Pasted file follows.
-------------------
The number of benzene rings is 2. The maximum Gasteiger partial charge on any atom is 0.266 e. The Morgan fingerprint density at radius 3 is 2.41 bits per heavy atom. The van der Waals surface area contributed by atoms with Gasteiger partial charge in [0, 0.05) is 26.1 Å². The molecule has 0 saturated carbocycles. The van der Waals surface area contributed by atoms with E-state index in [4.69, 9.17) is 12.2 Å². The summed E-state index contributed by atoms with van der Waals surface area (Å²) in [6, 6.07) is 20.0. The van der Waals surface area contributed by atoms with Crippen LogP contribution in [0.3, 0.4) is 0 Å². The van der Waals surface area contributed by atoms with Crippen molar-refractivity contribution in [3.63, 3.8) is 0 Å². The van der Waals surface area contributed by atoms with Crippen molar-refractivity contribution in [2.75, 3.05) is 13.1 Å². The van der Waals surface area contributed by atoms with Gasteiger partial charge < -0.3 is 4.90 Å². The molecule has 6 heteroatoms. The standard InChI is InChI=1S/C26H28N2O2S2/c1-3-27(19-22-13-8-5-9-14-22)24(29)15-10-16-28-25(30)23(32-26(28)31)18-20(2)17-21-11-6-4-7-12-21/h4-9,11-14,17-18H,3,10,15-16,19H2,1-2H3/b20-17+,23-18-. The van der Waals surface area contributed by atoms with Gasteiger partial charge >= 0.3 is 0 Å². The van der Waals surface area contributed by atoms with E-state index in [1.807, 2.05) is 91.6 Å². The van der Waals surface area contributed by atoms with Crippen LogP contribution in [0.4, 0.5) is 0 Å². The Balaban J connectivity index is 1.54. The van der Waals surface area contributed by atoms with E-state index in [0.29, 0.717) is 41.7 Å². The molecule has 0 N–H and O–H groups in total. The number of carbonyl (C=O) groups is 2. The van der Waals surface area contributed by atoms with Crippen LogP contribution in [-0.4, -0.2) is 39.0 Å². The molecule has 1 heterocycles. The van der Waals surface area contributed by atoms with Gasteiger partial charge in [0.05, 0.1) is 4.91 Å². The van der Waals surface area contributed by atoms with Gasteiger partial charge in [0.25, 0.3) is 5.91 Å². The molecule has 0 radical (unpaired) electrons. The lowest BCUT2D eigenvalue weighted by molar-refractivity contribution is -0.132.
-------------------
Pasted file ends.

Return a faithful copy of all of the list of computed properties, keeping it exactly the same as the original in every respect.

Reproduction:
The number of benzene rings is 2. The maximum Gasteiger partial charge on any atom is 0.266 e. The Morgan fingerprint density at radius 3 is 2.41 bits per heavy atom. The van der Waals surface area contributed by atoms with Gasteiger partial charge in [0, 0.05) is 26.1 Å². The molecule has 0 saturated carbocycles. The van der Waals surface area contributed by atoms with E-state index in [4.69, 9.17) is 12.2 Å². The summed E-state index contributed by atoms with van der Waals surface area (Å²) in [6, 6.07) is 20.0. The van der Waals surface area contributed by atoms with Crippen LogP contribution in [0.3, 0.4) is 0 Å². The van der Waals surface area contributed by atoms with Crippen molar-refractivity contribution in [3.63, 3.8) is 0 Å². The van der Waals surface area contributed by atoms with Crippen molar-refractivity contribution in [2.75, 3.05) is 13.1 Å². The van der Waals surface area contributed by atoms with Gasteiger partial charge < -0.3 is 4.90 Å². The molecule has 6 heteroatoms. The standard InChI is InChI=1S/C26H28N2O2S2/c1-3-27(19-22-13-8-5-9-14-22)24(29)15-10-16-28-25(30)23(32-26(28)31)18-20(2)17-21-11-6-4-7-12-21/h4-9,11-14,17-18H,3,10,15-16,19H2,1-2H3/b20-17+,23-18-. The van der Waals surface area contributed by atoms with Gasteiger partial charge >= 0.3 is 0 Å². The van der Waals surface area contributed by atoms with E-state index in [1.807, 2.05) is 91.6 Å². The van der Waals surface area contributed by atoms with Crippen LogP contribution in [0.4, 0.5) is 0 Å². The Balaban J connectivity index is 1.54. The van der Waals surface area contributed by atoms with E-state index in [0.29, 0.717) is 41.7 Å². The molecule has 0 N–H and O–H groups in total. The number of carbonyl (C=O) groups is 2. The van der Waals surface area contributed by atoms with Crippen LogP contribution in [-0.4, -0.2) is 39.0 Å². The molecule has 1 heterocycles. The van der Waals surface area contributed by atoms with Gasteiger partial charge in [0.05, 0.1) is 4.91 Å². The van der Waals surface area contributed by atoms with Gasteiger partial charge in [0.25, 0.3) is 5.91 Å². The molecule has 0 radical (unpaired) electrons. The lowest BCUT2D eigenvalue weighted by molar-refractivity contribution is -0.132.